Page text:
A first-rate update on the state of the long-fought hemispheric war on drugs. It is particularly timely, as the perception that the war is lost and needs to be changed has never been stronger in Latin and North America. Paul Gootenberg, author of "Andean Cocaine: The Making of a Global Drug"
A must-read volume for policy makers, concerned citizens, and students alike in the current search for new approaches to forty-year-old policies largely considered to have failed. David Scott Palmer, coauthor of "Power, Institutions, and Leadership in War and Peace"
A very useful primer for anyone trying to keep up with the ever-evolving relationship between drug enforcement and drug trafficking. Peter Andreas, author of "Smuggler Nation: How Illicit Trade Made America"
In 1971, Richard Nixon declared a war on drugs. Despite foreign policy efforts and attempts to combat supply lines, the United States has been for decades, and remains today, the largest single consumer market for illicit drugs on the planet.
This volume argues that the war on drugs has been ineffective at best and, at worst, has been highly detrimental to many countries. Leading experts in the fields of public health, political science, and national security analyze how U.S. policies have affected the internal dynamics of Mexico, Colombia, Bolivia, Peru, Brazil, Argentina, Central America, and the Caribbean islands. Together, they present a comprehensive overview of the major trends in drug trafficking and organized crime in the early twenty-first century.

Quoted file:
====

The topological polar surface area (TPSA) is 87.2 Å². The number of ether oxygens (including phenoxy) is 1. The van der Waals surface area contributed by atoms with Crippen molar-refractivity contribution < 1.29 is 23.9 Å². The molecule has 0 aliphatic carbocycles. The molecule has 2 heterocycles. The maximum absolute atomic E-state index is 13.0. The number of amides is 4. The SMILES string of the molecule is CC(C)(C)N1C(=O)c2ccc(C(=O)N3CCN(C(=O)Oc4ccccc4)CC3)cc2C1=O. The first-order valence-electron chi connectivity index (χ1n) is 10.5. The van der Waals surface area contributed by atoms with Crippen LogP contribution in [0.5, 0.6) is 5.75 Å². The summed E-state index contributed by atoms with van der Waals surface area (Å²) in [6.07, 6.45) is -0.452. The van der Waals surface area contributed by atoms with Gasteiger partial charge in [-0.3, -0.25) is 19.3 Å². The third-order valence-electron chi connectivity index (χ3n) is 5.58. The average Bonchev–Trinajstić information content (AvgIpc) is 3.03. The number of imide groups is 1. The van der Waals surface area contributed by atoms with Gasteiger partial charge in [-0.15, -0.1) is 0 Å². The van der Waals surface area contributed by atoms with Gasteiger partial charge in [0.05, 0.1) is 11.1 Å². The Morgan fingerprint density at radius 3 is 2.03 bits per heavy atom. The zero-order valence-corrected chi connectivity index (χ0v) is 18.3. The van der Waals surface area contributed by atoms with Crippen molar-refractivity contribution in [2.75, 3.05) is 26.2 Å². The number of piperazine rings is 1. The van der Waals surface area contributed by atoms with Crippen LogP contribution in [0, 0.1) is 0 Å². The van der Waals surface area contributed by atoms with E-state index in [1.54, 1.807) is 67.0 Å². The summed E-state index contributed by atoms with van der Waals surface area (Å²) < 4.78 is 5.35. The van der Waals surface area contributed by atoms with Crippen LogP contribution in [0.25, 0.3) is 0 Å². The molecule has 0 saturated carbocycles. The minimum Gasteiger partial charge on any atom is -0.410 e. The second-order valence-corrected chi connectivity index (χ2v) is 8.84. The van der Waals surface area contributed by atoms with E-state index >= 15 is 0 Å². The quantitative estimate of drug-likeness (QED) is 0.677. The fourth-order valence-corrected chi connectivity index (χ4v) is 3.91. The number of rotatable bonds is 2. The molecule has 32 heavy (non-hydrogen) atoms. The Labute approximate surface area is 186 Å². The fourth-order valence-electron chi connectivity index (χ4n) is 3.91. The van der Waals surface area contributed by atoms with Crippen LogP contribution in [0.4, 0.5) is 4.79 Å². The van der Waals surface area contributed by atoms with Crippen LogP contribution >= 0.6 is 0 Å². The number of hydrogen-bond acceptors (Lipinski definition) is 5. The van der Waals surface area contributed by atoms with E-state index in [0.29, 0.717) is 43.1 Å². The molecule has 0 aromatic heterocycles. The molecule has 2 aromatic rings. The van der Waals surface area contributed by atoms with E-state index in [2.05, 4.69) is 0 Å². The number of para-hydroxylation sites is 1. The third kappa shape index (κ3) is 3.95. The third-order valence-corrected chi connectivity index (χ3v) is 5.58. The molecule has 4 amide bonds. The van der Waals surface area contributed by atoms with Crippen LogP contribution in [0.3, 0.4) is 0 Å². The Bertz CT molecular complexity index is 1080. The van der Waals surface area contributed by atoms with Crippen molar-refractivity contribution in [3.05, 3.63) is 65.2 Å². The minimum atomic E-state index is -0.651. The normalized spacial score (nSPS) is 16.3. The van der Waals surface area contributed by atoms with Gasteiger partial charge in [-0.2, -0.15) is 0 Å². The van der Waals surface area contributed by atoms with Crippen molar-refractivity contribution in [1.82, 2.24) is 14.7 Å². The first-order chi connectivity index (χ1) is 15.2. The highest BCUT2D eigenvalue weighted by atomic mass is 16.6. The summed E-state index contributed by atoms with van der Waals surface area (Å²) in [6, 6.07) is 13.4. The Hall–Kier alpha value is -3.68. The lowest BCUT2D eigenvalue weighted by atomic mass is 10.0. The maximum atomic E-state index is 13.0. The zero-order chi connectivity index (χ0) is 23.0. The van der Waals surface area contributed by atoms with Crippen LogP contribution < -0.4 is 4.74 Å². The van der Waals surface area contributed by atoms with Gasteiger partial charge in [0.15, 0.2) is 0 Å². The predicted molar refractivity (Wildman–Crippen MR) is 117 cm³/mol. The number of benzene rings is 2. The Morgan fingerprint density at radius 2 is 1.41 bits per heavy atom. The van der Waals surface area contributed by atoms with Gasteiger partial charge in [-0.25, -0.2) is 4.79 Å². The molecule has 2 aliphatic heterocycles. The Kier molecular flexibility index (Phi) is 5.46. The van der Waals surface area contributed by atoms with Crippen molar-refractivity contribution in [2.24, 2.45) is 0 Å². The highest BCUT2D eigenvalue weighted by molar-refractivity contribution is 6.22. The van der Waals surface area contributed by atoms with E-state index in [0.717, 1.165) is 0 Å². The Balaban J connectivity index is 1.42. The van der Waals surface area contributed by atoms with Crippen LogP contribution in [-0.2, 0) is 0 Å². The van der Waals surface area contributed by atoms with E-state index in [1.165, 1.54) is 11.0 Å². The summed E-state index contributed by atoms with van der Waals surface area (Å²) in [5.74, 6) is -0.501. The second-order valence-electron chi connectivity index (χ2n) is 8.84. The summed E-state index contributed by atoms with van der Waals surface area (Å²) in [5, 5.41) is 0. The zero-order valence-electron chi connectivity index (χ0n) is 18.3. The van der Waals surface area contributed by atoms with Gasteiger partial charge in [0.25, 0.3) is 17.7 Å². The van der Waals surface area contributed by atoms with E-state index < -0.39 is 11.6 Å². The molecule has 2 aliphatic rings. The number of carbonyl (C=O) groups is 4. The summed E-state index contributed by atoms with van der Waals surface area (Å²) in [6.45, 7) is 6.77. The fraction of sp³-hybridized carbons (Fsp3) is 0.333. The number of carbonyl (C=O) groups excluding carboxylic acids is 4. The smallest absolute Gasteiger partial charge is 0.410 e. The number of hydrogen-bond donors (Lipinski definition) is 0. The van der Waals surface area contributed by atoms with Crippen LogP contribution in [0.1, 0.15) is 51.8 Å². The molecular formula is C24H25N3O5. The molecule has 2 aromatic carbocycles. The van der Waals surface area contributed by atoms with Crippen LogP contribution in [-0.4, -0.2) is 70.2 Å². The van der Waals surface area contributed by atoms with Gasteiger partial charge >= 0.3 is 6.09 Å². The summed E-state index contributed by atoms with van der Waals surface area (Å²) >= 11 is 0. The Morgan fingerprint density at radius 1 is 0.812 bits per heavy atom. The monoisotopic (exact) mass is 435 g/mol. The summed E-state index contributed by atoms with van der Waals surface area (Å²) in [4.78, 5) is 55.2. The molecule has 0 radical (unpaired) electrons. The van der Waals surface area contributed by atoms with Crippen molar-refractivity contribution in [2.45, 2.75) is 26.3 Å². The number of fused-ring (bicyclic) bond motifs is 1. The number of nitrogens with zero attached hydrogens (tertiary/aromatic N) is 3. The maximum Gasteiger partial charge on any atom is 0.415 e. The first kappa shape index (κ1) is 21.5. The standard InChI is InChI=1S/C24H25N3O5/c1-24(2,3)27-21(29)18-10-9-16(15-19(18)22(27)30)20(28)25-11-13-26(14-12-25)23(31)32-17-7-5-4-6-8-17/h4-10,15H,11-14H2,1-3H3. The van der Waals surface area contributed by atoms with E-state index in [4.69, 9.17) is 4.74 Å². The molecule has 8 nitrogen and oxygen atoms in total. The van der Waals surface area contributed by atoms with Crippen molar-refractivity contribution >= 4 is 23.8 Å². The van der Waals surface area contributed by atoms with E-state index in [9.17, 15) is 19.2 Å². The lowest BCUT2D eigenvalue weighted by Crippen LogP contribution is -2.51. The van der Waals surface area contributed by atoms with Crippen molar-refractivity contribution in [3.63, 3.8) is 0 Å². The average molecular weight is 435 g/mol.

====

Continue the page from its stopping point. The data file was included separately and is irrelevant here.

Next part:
In addition, the editors and contributors identify emerging issues and propose several policy options to address them. This accessible and expansive volume provides a framework for understanding the limits and liabilities in the U.S.-championed war on drugs throughout the Americas.
Drug Trafficking, Organized Crime, and Violence in the Americas Today
University Press of Florida
Education & Reference